Silent Star of December 1995
Harold Lloyd was born in Burchard, Nebraska, on
April 20, 1893, the second son to James Darsie and Elizabeth Fraser
Lloyd. Elder brother, Gaylord, had a short-lived career as a silent
film comedian, but found a permanent home as occasional assistant
director and vice-president for the Harold Lloyd Corporation. Harold's
mother died in 1941, his brother in 1943, and his father (who had a
cameo role in Harold's Over the Fence (1917) in 1917), in
As a youth, Harold's chief ambition was dramatic acting - in his
adolescent theatricals, he always chose the role of the heavy, feeling
such roles 'had more bite.' It was in 1913 that Harold Lloyd made his
film debut, in Edison's The Old Monk´s Tale (1913). Up to that point,
he had dreams of stage dramatics - now, with money short, extra roles
paid the rent.
Lloyd met fellow extra Hal Roach while vying for
these parts - in 1914, when Roach inherited money and started the Rolin
Film Company, Harold Lloyd found a home. It was when Roach suggested
that Harold try comedy, that the dream of dramatics died. Laughter took
over, but grew funny only over much time, and practice...
Lloyd's first character was Willie Work, followed by the more
popular Lonesome Luke. Seventy-one Luke comedies were released between
1915 and 1917. Lloyd's dissatisfaction with comedy-conformer Luke led
him to create the Glasses Character in 1917, and this was the character
that was to achieve for Lloyd world-wide fame and immense wealth. He
found his ideal character traits over time - his is a true evolution in
comedy, for he lacked the valuable vaudeville training of his chief
contemporaries, Charlie Chaplin,
Roscoe ´Fatty´ Arbuckle and
A tragic bomb blast - a thought-to-be papier-mache bomb blew up in
his right hand on August 24, 1919 - almost closed a blossoming fame.
Happily, with help from Roach and former glove salesman Samuel Goldwyn,
Lloyd was able to hide his deformity within a prosthesis. Fans never
knew of Lloyd's handicap, nor the fact that the man who was achieving
his unique brand of comedy - athletic, enthusiastic, quick-paced - was
achieving his goals with one and a half hands.
Harold Lloyd made his first Lonesome Luke two-reeler in 1917, his
first Glasses Character two-reeler in 1919, his first three-reeler and
his first feature in 1921, eleven silent features from 1921-1928, seven
sound features from 1929-1947, and two film compilations, in 1962 and
1966. He produced scores of films, including
A Girl, a Guy and a Gob (1941) and
My Favorite Spy (1942), as well as a series of silent shorts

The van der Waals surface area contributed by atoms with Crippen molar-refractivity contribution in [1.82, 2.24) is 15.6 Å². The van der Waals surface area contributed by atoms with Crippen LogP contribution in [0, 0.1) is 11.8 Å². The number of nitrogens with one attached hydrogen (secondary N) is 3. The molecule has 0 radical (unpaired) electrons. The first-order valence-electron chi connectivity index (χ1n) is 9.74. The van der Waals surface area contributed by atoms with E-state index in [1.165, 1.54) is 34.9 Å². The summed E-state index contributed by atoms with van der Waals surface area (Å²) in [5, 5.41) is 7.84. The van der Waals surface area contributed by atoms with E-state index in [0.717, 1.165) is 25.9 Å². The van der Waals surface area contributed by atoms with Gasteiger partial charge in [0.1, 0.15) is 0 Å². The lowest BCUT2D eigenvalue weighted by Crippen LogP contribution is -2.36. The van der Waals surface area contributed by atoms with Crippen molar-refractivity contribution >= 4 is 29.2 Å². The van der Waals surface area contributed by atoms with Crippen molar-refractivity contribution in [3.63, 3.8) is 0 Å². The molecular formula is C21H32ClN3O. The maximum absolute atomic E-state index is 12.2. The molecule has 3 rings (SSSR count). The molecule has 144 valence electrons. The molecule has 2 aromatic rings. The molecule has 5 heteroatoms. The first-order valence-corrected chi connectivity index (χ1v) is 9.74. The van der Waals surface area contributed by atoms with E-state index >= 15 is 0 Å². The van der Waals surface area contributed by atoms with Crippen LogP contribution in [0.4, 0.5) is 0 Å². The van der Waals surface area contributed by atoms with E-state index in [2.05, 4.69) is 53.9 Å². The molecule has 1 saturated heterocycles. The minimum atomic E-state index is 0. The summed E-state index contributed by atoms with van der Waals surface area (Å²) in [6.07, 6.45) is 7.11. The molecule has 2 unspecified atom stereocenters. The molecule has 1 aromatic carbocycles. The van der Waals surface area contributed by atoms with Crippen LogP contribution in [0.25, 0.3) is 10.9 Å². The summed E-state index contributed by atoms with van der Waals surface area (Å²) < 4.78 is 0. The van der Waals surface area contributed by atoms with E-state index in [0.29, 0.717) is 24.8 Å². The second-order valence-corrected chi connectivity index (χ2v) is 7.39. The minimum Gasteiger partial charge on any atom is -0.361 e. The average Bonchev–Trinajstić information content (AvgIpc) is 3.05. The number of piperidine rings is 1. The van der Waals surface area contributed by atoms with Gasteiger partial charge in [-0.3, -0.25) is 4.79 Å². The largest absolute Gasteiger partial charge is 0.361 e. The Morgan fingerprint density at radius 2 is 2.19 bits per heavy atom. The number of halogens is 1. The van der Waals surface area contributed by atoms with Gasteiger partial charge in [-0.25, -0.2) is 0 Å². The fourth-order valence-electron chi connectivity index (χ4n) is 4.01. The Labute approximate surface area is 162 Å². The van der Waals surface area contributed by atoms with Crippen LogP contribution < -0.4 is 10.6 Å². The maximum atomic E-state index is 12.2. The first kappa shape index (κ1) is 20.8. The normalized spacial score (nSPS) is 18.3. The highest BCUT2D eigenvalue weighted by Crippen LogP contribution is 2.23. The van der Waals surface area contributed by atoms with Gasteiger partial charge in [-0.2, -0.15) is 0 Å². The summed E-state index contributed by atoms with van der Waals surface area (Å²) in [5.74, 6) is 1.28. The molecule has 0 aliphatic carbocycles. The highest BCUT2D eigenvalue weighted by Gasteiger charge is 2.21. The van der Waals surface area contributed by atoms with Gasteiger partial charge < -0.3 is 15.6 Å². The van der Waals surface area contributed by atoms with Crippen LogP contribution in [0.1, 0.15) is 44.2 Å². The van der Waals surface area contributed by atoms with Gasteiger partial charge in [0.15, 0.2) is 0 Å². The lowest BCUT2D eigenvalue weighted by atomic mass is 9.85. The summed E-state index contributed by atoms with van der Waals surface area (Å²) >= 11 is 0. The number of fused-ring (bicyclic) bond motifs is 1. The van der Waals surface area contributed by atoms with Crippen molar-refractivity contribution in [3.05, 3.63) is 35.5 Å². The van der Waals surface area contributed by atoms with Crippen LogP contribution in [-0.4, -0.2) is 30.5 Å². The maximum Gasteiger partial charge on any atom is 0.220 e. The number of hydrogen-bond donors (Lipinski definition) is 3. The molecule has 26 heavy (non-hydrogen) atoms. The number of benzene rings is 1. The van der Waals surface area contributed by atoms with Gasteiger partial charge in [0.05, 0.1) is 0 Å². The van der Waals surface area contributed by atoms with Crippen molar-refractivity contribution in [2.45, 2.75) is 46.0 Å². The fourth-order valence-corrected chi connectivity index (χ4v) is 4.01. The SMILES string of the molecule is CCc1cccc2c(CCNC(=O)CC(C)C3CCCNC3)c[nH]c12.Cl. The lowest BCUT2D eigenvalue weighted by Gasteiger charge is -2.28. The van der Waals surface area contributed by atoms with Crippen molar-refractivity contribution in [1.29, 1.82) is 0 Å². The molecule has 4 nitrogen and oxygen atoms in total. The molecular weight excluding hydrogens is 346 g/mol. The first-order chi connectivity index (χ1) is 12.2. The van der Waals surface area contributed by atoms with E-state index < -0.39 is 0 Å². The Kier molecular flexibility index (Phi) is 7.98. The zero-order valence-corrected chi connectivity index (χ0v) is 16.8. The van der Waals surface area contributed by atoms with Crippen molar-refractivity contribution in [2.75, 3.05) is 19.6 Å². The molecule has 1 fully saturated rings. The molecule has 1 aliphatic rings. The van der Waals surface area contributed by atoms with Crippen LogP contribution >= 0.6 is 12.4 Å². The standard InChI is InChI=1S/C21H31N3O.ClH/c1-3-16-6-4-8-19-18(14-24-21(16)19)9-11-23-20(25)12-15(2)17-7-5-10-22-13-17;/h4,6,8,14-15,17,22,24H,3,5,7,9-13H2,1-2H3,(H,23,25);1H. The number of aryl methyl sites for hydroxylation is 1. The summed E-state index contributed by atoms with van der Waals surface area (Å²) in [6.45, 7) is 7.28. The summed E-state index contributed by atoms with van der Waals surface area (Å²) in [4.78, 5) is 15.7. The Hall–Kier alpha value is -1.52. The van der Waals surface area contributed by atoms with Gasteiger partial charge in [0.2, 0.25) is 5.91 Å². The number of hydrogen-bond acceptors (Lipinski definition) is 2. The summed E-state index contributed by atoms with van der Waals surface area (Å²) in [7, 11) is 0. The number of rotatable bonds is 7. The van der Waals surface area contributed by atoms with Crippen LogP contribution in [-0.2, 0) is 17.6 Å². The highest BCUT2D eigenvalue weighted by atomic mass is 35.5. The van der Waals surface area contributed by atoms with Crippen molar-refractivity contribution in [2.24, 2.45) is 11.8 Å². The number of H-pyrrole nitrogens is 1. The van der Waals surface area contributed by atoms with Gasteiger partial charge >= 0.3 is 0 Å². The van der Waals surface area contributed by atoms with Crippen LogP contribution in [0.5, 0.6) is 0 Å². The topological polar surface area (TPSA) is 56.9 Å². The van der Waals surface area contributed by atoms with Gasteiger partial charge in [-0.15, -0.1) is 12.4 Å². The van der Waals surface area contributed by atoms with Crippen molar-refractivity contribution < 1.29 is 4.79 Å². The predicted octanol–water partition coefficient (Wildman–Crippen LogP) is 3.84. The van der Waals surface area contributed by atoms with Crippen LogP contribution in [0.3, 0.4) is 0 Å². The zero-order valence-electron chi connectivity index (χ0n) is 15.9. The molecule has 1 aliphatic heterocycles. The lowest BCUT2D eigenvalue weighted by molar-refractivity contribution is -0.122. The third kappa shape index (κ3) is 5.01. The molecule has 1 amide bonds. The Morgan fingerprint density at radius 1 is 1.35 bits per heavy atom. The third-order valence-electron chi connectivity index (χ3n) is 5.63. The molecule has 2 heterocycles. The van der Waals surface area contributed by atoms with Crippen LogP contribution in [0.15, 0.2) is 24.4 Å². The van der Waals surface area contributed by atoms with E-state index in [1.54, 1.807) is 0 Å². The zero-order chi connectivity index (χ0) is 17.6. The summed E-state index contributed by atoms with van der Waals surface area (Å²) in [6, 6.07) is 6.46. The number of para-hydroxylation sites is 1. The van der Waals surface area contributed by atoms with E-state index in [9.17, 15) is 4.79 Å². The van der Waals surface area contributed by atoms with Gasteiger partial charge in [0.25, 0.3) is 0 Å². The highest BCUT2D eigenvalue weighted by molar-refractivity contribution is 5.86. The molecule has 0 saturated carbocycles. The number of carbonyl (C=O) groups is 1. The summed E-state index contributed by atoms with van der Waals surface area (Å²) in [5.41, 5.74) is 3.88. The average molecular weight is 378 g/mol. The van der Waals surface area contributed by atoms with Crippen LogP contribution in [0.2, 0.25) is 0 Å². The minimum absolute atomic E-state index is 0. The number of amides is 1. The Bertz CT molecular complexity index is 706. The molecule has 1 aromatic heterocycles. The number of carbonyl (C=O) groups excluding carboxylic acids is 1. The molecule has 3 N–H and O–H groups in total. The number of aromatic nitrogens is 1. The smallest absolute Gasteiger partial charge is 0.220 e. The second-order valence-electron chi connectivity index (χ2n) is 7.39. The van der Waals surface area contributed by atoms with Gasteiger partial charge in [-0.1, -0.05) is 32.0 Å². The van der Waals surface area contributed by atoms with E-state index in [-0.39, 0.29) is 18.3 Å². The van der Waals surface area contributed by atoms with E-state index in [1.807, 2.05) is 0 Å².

Edward Everett Horton in 1927-28.
Lloyd received an Honorary Academy Award in 1953, two George Eastman
House Lifetime Achievement Awards in 1955 and 1957, and was elected
Imperial Potentate of the Shriners in 1949. He was a founding member
of the Academy of Motion Picture Arts and Sciences, in 1927.
Harold Lloyd married his former leading lady,
Mildred Davis, on February 10, 1923, and they raised
three children, Gloria, born in 1923, Peggy, adopted in 1930 (d. 1986),
and Harold, Jr., born in 1931 (d. 1971). The Lloyd family lived in
Beverly Hills on their spectacular estate, Greenacres, from 1930 until
Lloyd's death, from prostate cancer, on March 8, 1971. He was 77.
Harold Lloyd's legend lives on, and will continue to grow, as new
generations are exposed to his genius. In 1984, his mansion at
Greenacres was named to the National Registry of Historic Places. In
1994, Lloyd was one of ten silent film stars to be honored on 29c
United States Postage Stamps.
Harold Lloyd continues to be recognized as one of the three supreme
geniuses of silent film comedy. His appeal in his heyday was different
than any of his contemporaries, for his character, the optimistic
plucker who smiled and fought his way through all adversity, mirrored
his audiences in outward appearance and in inward determination, in a
way that no other comedian ever did. The fame and adulation he enjoyed
in his heyday deserves to be reassessed and introduced to current and
future generations. The Harold Lloyd Trust will continue to make
Lloyd's marvelous body of work more accessible for the next and coming
generations to enjoy.
His best known pose - dangling from the hands of a clock, stories in
the air - is just one of a host of vivid images that the Lloyd audience
member comes away with. It has been said that, once you see a Lloyd
film, you want to see another.
If you wish to find out more information on the life and
accomplishments of Harold Lloyd, check out these
references or visit
site which contains just about everything you want to know.
This is the site for Harold Lloyd information.
Glen Pringle /
Annette D´Agostino Lloyd
Copyright © 1995-2012
by Glen Pringle and Annette M. D´Agostino Lloyd